Thus, memory data are read of the memory cell 8 and are transmitted to the bit line BLn/BLn as shown by mark .circle.11 . The memory data are then amplified by the sense amplifier 9 and are transmitted to the output buffer 10. The dummy cell 21 is also accessed by the rise of the signal on the word line WL.sub.n so that fixed data stored to the dummy cell are transmitted to the dummy bit line DB/DB as shown by mark .circle.12 . Thus, the PES signal falls by the operation of the dummy sense amplifier 22 as shown by mark .circle.13 . The output buffer 10 is activated by this fall of the PES signal and the transmitted data from the memory cell 8 are outputted as a data output D.sub.out.

In the above embodiment, the memory cell 8 and the dummy cell 21 are connected to each word line WL.sub.n, but a dedicated word line for the dummy cell may be disposed. Further, the XDE signal is selected by the PES signal as shown by mark .circle.8 , but the XDE signal may rise through the rise of the PES signal, the operation shown by mark .circle.7 , the fall of the PRC signal and the operation shown by mark .circle.20 .

FIG. 8 shows an example of the circuit construction of the above memory cell 8. Each word line WL.sub.n is connected to gates of N-channel MOSFETs 31 and 32 for access and each of the sources of the respective FETs 31 and 32 is connected to the bit lines BL.sub.n and BL.sub.n. A flip-flop circuit is composed of inverters 33 and 34 inversely connected in parallel to each other and is connected between the drains of the FETs 31 and 32.

FIG. 9 shows an example of the circuit construction of the above dummy cell 21. The memory data are fixed by connecting one inverter 34' of the flip-flop circuit to the ground. An input portion of the other inverter 33 may be connected to a power source at a high voltage level.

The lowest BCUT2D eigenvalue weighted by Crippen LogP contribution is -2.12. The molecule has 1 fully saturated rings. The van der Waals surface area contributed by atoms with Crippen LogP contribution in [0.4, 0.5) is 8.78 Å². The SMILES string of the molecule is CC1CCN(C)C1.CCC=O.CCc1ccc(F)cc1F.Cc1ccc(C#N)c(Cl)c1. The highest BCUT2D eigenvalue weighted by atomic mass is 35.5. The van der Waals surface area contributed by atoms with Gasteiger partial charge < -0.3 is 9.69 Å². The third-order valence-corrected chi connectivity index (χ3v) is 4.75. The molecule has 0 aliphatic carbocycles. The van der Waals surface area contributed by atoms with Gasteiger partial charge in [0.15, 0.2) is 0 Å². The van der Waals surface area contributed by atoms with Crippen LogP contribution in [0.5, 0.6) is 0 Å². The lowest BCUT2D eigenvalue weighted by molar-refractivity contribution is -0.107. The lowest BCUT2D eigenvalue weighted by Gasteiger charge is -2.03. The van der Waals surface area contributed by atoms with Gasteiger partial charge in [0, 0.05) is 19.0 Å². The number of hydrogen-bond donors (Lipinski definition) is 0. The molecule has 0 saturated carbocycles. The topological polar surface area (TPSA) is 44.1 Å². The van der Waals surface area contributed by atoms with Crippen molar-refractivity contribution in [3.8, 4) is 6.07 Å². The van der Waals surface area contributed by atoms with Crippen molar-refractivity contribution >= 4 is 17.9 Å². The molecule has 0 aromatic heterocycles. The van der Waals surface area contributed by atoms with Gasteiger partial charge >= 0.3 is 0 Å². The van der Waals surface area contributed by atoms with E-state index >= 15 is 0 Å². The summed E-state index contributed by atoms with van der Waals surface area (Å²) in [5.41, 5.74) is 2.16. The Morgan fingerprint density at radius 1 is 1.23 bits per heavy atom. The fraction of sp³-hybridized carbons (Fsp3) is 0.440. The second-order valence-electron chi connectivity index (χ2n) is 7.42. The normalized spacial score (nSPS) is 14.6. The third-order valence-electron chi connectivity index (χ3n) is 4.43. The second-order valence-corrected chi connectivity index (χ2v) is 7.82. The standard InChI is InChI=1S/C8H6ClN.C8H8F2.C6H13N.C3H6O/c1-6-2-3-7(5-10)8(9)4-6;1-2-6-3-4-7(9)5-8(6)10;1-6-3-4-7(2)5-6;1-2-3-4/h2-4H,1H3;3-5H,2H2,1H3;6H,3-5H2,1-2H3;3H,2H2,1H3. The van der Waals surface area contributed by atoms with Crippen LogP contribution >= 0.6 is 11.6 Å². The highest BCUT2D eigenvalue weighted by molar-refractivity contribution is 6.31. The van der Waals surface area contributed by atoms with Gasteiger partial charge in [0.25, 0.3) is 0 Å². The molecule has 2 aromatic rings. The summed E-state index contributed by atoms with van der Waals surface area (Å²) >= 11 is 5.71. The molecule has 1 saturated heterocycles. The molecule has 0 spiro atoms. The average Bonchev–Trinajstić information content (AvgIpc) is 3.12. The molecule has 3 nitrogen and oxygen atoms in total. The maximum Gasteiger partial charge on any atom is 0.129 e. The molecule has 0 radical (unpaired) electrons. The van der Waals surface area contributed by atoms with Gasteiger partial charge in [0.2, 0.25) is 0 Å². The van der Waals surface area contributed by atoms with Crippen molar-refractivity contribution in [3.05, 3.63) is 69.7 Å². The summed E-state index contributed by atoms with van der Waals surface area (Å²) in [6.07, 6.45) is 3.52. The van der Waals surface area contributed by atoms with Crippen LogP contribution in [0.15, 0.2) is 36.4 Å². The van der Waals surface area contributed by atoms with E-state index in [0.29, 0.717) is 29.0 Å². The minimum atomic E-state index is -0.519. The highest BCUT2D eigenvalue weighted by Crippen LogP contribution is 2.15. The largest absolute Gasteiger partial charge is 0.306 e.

As shown in FIG. 10, it is possible to fix the memory data by adding a capacitor 35 to one node of the flip-flop circuit and unbalancing the right-hand and left-hand nodes. Further, it is also possible to fix the memory data by changing the sizes of the FETs.

FIG. 11 shows an example of the circuit construction of the sense amplifier 9 composed of N-channel MOSFETs 61 to 63 and P-channel MOSFETs 64 and 65.

FIG. 12 shows an example of the circuit construction of the precharging circuits 7 and 7' composed of three N-channel MOSFETs 71 to 73.

The circuits shown in FIGS. 11 and 12 can be also used for the dummy cell. It is possible to construct the dummy sense amplifier 22 by inverters, NAND circuits, NOR circuits, etc.

In a second embodiment of the present invention, a semiconductor memory apparatus is operated at a high speed by operating an inverted SAT signal generating circuit disposed therein at a high speed.

FIG. 13 shows this semiconductor memory apparatus in the second embodiment of the present invention. In this figure, an inverted SAT signal generating circuit 120 generates an inverted SAT signal (which is shown as SAT in the figures) by supplying thereto an ATD signal from any one of a plurality of ATD pulse generating circuits. The inverted SAT signal generating circuit 120 is connected to a precharge (which is shown as PRC in the figures) pulse generating circuit 150 for transmitting a signal for starting a precharging operation to a precharging circuit 140 for precharging a bit line disposed in a memory cell array 130. The memory cell array 130 is connected to a precharge completion detecting circuit 160 for detecting the completion of the precharging operation on the bin line. An output side of the precharge completion detecting circuit 160 is connected to the above precharge pulse generating circuit 150. An output side of the precharge pulse generating circuit 150 is connected to an inverted reset signal generating circuit 170 for detecting that no precharge pulse is transmitted from the precharge pulse generating circuit 150 by supplying a precharge completion signal thereto from the precharge completion detecting circuit 160. This inverted reset signal generating circuit 170 transmits an inverted reset signal (which is shown as ORST in the figures) by the above detection to the inverted SAT signal generating circuit 120.